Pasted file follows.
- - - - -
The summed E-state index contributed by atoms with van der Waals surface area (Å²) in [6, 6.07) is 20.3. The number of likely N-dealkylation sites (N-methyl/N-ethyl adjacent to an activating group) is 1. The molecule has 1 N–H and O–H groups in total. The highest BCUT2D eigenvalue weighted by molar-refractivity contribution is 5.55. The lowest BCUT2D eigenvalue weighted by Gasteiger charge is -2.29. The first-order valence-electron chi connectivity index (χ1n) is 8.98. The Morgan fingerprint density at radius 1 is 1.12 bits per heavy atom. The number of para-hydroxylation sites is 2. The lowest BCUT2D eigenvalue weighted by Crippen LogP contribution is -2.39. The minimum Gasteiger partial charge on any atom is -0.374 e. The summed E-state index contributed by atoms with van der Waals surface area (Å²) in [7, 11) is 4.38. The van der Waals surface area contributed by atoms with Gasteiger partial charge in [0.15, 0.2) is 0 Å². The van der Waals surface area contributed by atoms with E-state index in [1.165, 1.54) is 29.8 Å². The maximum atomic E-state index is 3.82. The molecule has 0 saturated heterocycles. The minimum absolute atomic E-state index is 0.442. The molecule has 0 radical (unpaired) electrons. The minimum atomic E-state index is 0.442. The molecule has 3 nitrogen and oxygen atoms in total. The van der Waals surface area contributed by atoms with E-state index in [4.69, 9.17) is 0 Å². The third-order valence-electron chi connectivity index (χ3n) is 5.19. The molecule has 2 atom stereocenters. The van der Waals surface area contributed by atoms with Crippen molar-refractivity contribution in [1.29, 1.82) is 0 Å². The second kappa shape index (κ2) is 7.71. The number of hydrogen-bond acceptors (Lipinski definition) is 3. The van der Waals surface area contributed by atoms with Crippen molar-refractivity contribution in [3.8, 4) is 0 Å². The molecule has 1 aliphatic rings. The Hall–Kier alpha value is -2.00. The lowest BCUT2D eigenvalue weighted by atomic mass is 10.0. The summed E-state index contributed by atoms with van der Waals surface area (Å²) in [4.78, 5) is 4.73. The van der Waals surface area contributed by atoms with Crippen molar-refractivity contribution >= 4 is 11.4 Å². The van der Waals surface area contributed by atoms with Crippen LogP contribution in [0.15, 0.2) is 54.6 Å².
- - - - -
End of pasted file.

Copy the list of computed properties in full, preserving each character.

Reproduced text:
The summed E-state index contributed by atoms with van der Waals surface area (Å²) in [6, 6.07) is 20.3. The number of likely N-dealkylation sites (N-methyl/N-ethyl adjacent to an activating group) is 1. The molecule has 1 N–H and O–H groups in total. The highest BCUT2D eigenvalue weighted by molar-refractivity contribution is 5.55. The lowest BCUT2D eigenvalue weighted by Gasteiger charge is -2.29. The first-order valence-electron chi connectivity index (χ1n) is 8.98. The Morgan fingerprint density at radius 1 is 1.12 bits per heavy atom. The number of para-hydroxylation sites is 2. The lowest BCUT2D eigenvalue weighted by Crippen LogP contribution is -2.39. The minimum Gasteiger partial charge on any atom is -0.374 e. The summed E-state index contributed by atoms with van der Waals surface area (Å²) in [7, 11) is 4.38. The van der Waals surface area contributed by atoms with Gasteiger partial charge in [0.15, 0.2) is 0 Å². The van der Waals surface area contributed by atoms with E-state index in [1.165, 1.54) is 29.8 Å². The maximum atomic E-state index is 3.82. The molecule has 0 saturated heterocycles. The minimum absolute atomic E-state index is 0.442. The molecule has 0 radical (unpaired) electrons. The minimum atomic E-state index is 0.442. The molecule has 3 nitrogen and oxygen atoms in total. The van der Waals surface area contributed by atoms with E-state index in [4.69, 9.17) is 0 Å². The third-order valence-electron chi connectivity index (χ3n) is 5.19. The molecule has 2 atom stereocenters. The van der Waals surface area contributed by atoms with Crippen molar-refractivity contribution in [1.29, 1.82) is 0 Å². The second kappa shape index (κ2) is 7.71. The number of hydrogen-bond acceptors (Lipinski definition) is 3. The van der Waals surface area contributed by atoms with Crippen molar-refractivity contribution in [3.8, 4) is 0 Å². The molecule has 1 aliphatic rings. The Hall–Kier alpha value is -2.00. The lowest BCUT2D eigenvalue weighted by atomic mass is 10.0. The summed E-state index contributed by atoms with van der Waals surface area (Å²) in [4.78, 5) is 4.73. The van der Waals surface area contributed by atoms with Crippen molar-refractivity contribution >= 4 is 11.4 Å². The van der Waals surface area contributed by atoms with Crippen LogP contribution in [0.15, 0.2) is 54.6 Å².